In military terms, retreat is generally a bad word. It can be a sign of defeat or maybe even cowardice. But sometimes, the smartest commanders know that a tactical retreat at the right time can position you for future victory.
There are times when we need to retreat personally. It might be going to the park, Mt. Lemmon or taking a hike for a few hours. We need to change our normal routine and scenery to clear our head and open our heart to God. I try to take personal retreats on a regular basis, and what I’ve learned over the years of this practice is that God often speaks to me in profound ways when I unclutter my life on retreat. Sometimes I get a personal insight or an inspiration that helps me embark on a new path. About twice a year I take a retreat in town to work on future teaching series so I can pray, study and reflect on what God wants to be taught to our church.
There are times when leaders need to retreat. I’m in that season now. I just got back from our annual elder’s retreat. Our elders have the final oversight of our church and I’m accountable to them while also being an elder myself. We use our annual retreat time to do lots of praying. We’ll tackle issues that require more time to process. We take the time to apply God’s truth to policy decisions while embracing and practicing grace.
And, we do something very few elder groups or boards do; we evaluate ourselves as a group and as individuals. I want you to know that our elders are very humble and very vulnerable and transparent. I love our openness to get feedback that is sometimes hard to hear, but always constructive and well intended. I’m so proud to be a part of the Pantano elders. They are the best. We are lead by a very godly, wise and compassionate group of men who truly love Jesus, his Word, Pantano, and our city.
I’m writing this in Prescott at our camp (United Christian Youth Camp) while on retreat with our pastors and directors. We too are doing a personal evaluation as well as how we are doing as a church. We just reviewed our progress in year two of a five-year plan. By the way, we’ve accomplished the majority of the five-year plan in just two years…amazing. There’s more to do for sure, but wow, our team with God’s blessing and leading has accomplished so much. We’ve identified some of the things we’ll be focusing on in 2019 (more on that later).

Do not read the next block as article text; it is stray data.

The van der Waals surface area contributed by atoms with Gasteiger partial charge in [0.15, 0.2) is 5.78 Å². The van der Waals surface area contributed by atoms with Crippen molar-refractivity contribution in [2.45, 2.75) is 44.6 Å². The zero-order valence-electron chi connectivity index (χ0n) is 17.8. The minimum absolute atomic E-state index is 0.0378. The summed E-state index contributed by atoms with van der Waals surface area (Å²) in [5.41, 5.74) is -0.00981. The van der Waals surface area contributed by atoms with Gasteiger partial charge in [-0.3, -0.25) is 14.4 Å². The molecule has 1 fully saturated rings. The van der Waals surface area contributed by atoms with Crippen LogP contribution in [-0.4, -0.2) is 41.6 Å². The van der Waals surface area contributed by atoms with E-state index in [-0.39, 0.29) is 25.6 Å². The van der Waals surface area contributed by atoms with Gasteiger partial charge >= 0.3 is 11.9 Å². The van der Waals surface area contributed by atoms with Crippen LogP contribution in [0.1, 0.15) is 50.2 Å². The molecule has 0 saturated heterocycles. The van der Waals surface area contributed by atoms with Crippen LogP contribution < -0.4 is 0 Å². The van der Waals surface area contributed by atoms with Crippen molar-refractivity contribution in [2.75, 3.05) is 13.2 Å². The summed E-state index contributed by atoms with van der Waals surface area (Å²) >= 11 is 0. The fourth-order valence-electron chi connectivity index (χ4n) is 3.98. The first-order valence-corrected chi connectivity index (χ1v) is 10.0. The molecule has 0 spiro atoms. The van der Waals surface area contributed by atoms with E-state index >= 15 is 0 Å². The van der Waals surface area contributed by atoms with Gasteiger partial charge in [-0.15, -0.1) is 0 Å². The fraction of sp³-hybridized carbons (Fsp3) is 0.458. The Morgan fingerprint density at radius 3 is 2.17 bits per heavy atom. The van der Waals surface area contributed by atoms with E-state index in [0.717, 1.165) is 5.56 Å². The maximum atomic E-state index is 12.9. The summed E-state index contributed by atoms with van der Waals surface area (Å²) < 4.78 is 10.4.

Here’s the thing that is hard to measure, but so important about retreats – both our elder and staff retreats; these are quality times for strengthening our relationships and in the end, that is more important than strategy or other things associated with leadership. Jesus prayed for our unity knowing that is a spiritual power that can withstand the schemes of the Devil. On a retreat, we share at more personal and deeper levels. We get to eat together, pray together and have fun together more than at any other time… and that’s why I think we have the best church leadership team anywhere. I mean that, and I can quantify that.
We just were recognized as a Best Christian Workplace for the fifth year in a row! Annually our staff takes an extensive survey of 55 questions and we get a detailed report that measures our health. A church that is healthy and thriving scores high in areas like having a fantastic team, uplifting personal growth, a sustainable strategy, work that’s life-giving, having rewarding compensation, healthy communication, having and keeping outstanding talent, inspirational leadership and overall engagement. On a scale of 5, we scored 4.46 (4.0 is considered a “Best Christian Workplace”). There are a lot of factors that have helped us get and stay there over the years, and our annual retreats are one key piece of that.
In our remaining time at the retreat this week, please pray for continued unity and that our pastors and directors would be led by the Holy Spirit to achieve that goal.